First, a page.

UC Santa Barbara’s ongoing construction at the intersection of El Colegio and Storke Roads has sparked concern from many Isla Vistans who believe children, bikers and drivers will not be safe in the major traffic area.
The crossing is located between Isla Vista Elementary School and the Santa Catalina Residence Hall, whose surrounding areas have been under construction since late last year with the addition of the San Joaquin housing project.
Pedestrian traffic in the area is mainly comprised of college students and children from Isla Vista Elementary School, and UCSB’s long-range development plan projects that nearly 1,000 college students will occupy the area by 2025.
To accommodate for the population increase, the university has begun planning a street system with four new protected crosswalks and a single turn lane between I.V. Elementary and Santa Catalina. The crosswalks will include a signal light for drivers and “walking hand” clearance for pedestrians in the 25 mph school zone.
The new concept replaces one of two existing right-turn lanes onto Storke Road with a “pork chop island,” a raised triangular partition, at the end of a new crosswalk into the Santa Catalina complex.
UCSB will experience a shift in population to the west edge of campus over the next five years, and along with a new bike path that wraps around the San Joaquin apartments, the university has chosen the crosswalk plan to create easy access between the two sides of El Colegio and Storke Roads.
“It’s a safety issue for students and staff who will be going back and forth between the two areas,” said Marc Fisher, vice chancellor for administration, speaking to an audience of about 60 Isla Vista and Goleta residents at a town hall meeting in I.V. Elementary on Thursday.
Residents of Isla Vista, however, are concerned that the single turn lane and island will create traffic buildup in the area during rush hour, finals week, move-in and move-out weekends and graduation.
“There’s so much for them to figure out, and they’re so little,” said the mother of an eight-year-old child who attends the I.V. Elementary. “It’s overwhelming. Just to think about my child crossing all these areas … I don’t think he’ll be able to do this kind of stuff.”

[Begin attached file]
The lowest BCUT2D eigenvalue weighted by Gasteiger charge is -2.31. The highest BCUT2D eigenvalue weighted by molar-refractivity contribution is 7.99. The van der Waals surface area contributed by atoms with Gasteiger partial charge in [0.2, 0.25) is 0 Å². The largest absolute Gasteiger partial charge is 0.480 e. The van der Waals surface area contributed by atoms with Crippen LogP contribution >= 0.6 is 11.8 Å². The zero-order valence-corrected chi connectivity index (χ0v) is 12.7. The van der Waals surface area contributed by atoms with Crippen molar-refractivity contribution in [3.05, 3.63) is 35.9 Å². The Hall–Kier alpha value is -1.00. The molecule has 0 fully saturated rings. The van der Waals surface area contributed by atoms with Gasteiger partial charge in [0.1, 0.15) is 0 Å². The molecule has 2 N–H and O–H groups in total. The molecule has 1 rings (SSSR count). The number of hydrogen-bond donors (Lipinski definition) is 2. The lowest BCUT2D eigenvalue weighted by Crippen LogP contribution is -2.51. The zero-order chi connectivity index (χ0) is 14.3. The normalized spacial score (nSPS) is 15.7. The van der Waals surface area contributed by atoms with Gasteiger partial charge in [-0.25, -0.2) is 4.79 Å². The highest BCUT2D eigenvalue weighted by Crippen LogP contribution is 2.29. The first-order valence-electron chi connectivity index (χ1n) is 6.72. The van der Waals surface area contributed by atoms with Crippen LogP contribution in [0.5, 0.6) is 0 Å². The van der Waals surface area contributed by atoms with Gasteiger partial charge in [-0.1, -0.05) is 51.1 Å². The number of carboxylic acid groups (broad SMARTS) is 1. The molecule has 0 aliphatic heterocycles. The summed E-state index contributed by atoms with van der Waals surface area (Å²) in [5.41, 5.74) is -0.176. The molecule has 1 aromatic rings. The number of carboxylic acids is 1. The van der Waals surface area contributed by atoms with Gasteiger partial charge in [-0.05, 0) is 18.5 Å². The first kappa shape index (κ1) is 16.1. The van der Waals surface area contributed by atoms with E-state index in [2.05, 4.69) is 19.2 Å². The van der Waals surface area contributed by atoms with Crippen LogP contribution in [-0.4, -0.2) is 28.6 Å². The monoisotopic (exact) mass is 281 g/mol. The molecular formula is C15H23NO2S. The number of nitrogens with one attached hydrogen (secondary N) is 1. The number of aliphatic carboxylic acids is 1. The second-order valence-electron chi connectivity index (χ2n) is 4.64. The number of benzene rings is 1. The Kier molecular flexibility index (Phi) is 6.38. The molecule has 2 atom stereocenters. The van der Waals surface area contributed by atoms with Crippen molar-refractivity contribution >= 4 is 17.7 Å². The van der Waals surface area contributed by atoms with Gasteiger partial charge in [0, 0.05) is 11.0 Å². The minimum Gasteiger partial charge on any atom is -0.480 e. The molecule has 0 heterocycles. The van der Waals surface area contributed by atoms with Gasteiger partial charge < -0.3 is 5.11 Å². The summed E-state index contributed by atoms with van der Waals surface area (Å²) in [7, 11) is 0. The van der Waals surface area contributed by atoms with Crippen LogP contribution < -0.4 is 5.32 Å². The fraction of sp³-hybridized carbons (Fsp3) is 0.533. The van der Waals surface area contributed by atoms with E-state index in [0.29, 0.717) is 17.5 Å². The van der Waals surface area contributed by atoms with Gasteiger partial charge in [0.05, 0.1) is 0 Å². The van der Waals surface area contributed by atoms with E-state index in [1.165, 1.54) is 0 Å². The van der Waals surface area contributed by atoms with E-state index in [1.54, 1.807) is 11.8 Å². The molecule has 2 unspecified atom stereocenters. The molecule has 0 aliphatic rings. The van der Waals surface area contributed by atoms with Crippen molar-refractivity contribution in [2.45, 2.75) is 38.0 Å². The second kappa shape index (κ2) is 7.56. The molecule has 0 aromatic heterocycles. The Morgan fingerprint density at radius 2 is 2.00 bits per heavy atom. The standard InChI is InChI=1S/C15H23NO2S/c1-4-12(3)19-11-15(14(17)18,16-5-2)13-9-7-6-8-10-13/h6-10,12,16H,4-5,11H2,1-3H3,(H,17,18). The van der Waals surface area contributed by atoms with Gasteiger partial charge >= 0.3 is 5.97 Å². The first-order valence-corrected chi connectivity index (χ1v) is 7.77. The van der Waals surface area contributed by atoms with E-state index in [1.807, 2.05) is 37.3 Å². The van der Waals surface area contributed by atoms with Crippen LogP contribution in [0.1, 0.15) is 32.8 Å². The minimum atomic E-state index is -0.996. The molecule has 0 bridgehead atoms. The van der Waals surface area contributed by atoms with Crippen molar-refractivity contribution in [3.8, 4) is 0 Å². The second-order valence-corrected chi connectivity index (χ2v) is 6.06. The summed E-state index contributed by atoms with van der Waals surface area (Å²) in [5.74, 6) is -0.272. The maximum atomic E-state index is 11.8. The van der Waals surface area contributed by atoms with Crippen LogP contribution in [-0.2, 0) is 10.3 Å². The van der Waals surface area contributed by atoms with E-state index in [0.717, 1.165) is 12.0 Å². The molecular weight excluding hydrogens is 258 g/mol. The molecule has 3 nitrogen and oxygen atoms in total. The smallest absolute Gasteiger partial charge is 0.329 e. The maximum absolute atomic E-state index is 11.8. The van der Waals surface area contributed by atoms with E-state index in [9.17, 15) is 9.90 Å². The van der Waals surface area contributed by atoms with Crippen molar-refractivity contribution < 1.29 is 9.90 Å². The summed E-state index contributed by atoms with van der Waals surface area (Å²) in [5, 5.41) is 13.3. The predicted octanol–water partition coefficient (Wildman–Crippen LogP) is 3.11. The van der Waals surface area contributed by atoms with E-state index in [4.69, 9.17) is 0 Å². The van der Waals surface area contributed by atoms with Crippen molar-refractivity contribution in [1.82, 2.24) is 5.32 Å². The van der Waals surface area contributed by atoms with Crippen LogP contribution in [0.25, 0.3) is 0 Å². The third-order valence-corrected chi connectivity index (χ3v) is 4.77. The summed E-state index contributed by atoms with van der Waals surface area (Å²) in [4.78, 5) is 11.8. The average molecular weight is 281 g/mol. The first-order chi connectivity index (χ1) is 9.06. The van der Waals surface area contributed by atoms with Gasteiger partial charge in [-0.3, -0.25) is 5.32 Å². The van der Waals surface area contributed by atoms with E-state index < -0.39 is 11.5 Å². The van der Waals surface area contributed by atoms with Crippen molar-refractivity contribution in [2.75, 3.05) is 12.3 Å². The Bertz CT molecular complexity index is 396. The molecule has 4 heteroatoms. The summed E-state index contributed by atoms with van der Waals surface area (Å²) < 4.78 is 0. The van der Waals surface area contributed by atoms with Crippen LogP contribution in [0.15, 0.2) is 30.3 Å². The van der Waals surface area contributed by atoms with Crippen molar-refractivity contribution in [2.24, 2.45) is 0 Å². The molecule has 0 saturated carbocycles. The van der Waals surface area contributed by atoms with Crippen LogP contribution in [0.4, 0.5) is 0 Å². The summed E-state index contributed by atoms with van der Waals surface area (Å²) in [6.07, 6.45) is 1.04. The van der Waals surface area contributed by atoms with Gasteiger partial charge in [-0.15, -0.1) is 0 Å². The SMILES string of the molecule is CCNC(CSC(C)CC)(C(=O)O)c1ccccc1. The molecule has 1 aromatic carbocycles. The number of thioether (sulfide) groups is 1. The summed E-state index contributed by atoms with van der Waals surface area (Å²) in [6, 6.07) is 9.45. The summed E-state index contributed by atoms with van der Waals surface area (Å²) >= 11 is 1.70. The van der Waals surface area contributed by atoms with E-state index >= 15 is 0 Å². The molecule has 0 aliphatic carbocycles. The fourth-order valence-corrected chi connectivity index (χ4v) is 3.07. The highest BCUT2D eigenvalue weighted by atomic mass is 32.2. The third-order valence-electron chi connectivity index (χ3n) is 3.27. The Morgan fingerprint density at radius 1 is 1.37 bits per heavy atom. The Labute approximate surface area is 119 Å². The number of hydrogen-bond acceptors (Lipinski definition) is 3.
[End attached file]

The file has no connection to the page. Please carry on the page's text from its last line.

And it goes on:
One meeting attendee insisted that the current plan furthered “the college interest and not the elementary school interest,” and another suggested that the most logical, long-term solution to benefit the community was a pedestrian bridge.
“What has happened to those cones [at the intersection] will happen to our children,” said Felipe Garcia, a 20-year resident of I.V. “Every single one of those cones has been hit.”
According to Derek Rapp, a Stantec engineer who is overseeing the construction, the company considered children when drawing up their plans, and the crosswalk will work to improve an already low statistic of four accidents at the intersection in the past five years.
If the proposed changes come to fruition, I.V. Elementary will potentially need two more crossing guards, and several students who live at Santa Catalina and San Joaquin will be directed to park at Lot 50, Lot 30 and Lot 38 to decongest the intersection.
Fisher also said that the university will place a “de-emphasis on cars and a strong emphasis on bicycle and bus circulation” as over 3,000 beds are added to Santa Catalina and San Joaquin housing over the next year.
The university is paying for construction and design of the new project and Santa Barbara County has the authority to approve all necessary permits. The construction is projected to be complete by the start of the I.V. Elementary school year on Aug. 23.
“Our goal is to get this up and operational for this fall, so it needs to keep moving,” Fisher said. “Personally, I feel this is going to be far safer than the current condition.”